In my look at Brady Heslip, I questioned how his perimeter shooting prowess would be able to transition into Byron Scott's offensive system that focuses more on long two's and cuts to the paint than anything else. While having a perimeter threat like Heslip could certainly help out the Lakers, finding a player that could be a better fit inside the team's current offensive scheme would be more beneficial. One of the more notable D-League prospects that could be a solid addition to the Lakers would be current Santa Cruz Warriors forward James Michael McAdoo.
After being a highly touted prospect through high school and his freshman year at North Carolina, McAdoo's stock quickly deteriorated once he became the emphasis of the Tar Heels' offense. McAdoo failed to develop an all-around offensive game while trying to adjust to an increased role. While his athleticism was still excellent, defenses started to be able to pack the paint because of his inability to score from outside. McAdoo only made 21.6 percent of his jump shots during his final season with North Carolina.
McAdoo went undrafted in the 2014 Draft because of the worries surrounding his limited offensive game. Subsequently to that, McAdoo was picked up by the Golden State Warriors but was one of the final players waived before the start of the regular season. Because of his connections with the Warriors, McAdoo was immediately transferred to their D-League affiliate, the Santa Cruz Warriors.
Perhaps the largest difference between McAdoo's time with North Carolina to his current stint with Santa Cruz would be that he isn't asked to take on too much of an offensive burden. With Santa Cruz, McAdoo is aligned with notable scorers Elliot Williams and Carrick Felix, while also playing with a top-notch distributor in Aaron Craft. That wide array of talent has allowed McAdoo to work off-ball to use his quickness and fantastic athleticism.
Even though his lack of skills as a ball-handler held him back at North Carolina, that ability has improved with Santa Cruz. McAdoo has been great at setting screens, catching the ball, then penetrating toward the paint. Here's a look at how he's performing in the D-league:
McAdoo has become one of the D-League's best offensive rebounders. He's averaging 3.4 offensive boards per game, which would just put him behind Jordan Hill if he accomplished the same feat on the Lakers.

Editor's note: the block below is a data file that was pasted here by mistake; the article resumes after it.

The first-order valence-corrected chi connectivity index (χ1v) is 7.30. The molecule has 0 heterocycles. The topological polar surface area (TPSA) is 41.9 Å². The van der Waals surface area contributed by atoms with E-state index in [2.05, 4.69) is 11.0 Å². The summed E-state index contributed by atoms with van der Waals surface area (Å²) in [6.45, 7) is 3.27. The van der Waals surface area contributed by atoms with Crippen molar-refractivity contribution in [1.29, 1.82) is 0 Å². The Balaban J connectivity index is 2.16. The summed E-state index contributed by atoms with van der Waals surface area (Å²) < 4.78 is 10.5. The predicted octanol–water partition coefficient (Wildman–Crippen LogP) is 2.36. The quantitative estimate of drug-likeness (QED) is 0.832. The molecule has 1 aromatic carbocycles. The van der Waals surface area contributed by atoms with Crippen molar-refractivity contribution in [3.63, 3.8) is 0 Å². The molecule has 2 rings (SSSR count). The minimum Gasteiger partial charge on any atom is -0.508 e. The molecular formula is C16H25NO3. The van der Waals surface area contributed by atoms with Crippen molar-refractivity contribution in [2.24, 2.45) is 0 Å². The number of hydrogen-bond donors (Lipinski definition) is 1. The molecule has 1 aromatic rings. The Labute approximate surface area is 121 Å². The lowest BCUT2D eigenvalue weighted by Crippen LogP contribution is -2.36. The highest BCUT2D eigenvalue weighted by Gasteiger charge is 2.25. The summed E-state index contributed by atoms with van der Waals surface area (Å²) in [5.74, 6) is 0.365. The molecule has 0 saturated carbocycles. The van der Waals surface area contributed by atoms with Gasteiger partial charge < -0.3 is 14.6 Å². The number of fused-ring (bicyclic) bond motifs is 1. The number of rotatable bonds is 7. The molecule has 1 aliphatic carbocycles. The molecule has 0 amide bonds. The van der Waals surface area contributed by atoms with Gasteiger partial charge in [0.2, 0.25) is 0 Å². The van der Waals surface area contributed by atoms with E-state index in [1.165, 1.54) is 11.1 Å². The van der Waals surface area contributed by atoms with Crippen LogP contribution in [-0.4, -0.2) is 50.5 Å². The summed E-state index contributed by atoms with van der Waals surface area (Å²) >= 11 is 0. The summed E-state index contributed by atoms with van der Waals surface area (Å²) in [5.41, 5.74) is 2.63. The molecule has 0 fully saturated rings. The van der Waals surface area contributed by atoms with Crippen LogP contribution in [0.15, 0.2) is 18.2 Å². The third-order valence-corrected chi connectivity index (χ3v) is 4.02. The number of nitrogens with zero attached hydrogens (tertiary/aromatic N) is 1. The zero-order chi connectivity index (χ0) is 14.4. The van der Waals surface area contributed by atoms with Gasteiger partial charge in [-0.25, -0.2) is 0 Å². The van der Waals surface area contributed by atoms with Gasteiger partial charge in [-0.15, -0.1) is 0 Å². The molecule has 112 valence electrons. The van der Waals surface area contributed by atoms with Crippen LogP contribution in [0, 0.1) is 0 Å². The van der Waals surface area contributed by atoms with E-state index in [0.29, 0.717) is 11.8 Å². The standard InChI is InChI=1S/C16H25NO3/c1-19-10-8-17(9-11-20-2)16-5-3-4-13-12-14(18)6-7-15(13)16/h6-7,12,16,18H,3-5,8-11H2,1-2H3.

Of course, you're going to have to take those offensive rebounding numbers with a grain of salt, considering that there's only a handful of players in the D-League that could be classified as a center. At 6'9, McAdoo is one of the longest players in the entire D-League once you factor in his 7'2 wingspan. While McAdoo may still be able to rebound against NBA competition, he probably won't be as effective as he currently is with Santa Cruz.
An aspect of the game where McAdoo might retain his effectiveness would be on the defensive end. McAdoo has some defensive flexibility, as his combination of size and length allows him to defend post players. His quickness enables him to occasionally switch onto guards as well. Outside of on-ball defense, McAdoo has shown numerous flashes of being a good help defender, proven by his 3.7 blocks per game.
Regarding his fit with the Lakers, it would be better for the team to sign him to take a small flier on him now rather than just simply pick him up for a 10-day deal. McAdoo is still a raw talent with a solid amount of potential. Whether or not he'll be able to reach that potential is still in question, but you can definitely see McAdoo continuing to progress as the D-League season goes on. He already looks comfortable on the defensive end, which is an attribute that could immediately have a positive impact.
On the other end of the spectrum, McAdoo still needs to develop some sort of presence away from the paint. While the combination of quickness and athleticism should make him into a capable off-ball cutter, McAdoo has to exhibit some sort of ability to spot-up and hit an occasional open mid-range jumper to spread out his offensive game.
With the close proximity between the location of the D-Fenders and the Lakers, McAdoo could easily transition between the two organizations without much hassle. When McAdoo is with the Lakers, he'd still be at the end of the bench, but it'd allow the coaching and training staff a chance to work with him. He could fit in nicely with the higher paced Lakers offense as an effective off-ball weapon that's comfortable with cutting to the rim and getting to the free-throw line.
Whether or not James McAdoo is in the immediate plans of the Lakers, the team does need to be in pursuit of a player like him that would be classified in the "low risk, medium reward" type of prospect. These players are widely available throughout the NBA D-League, which is why we're here trying to spotlight potential diamonds in the rough to begin with.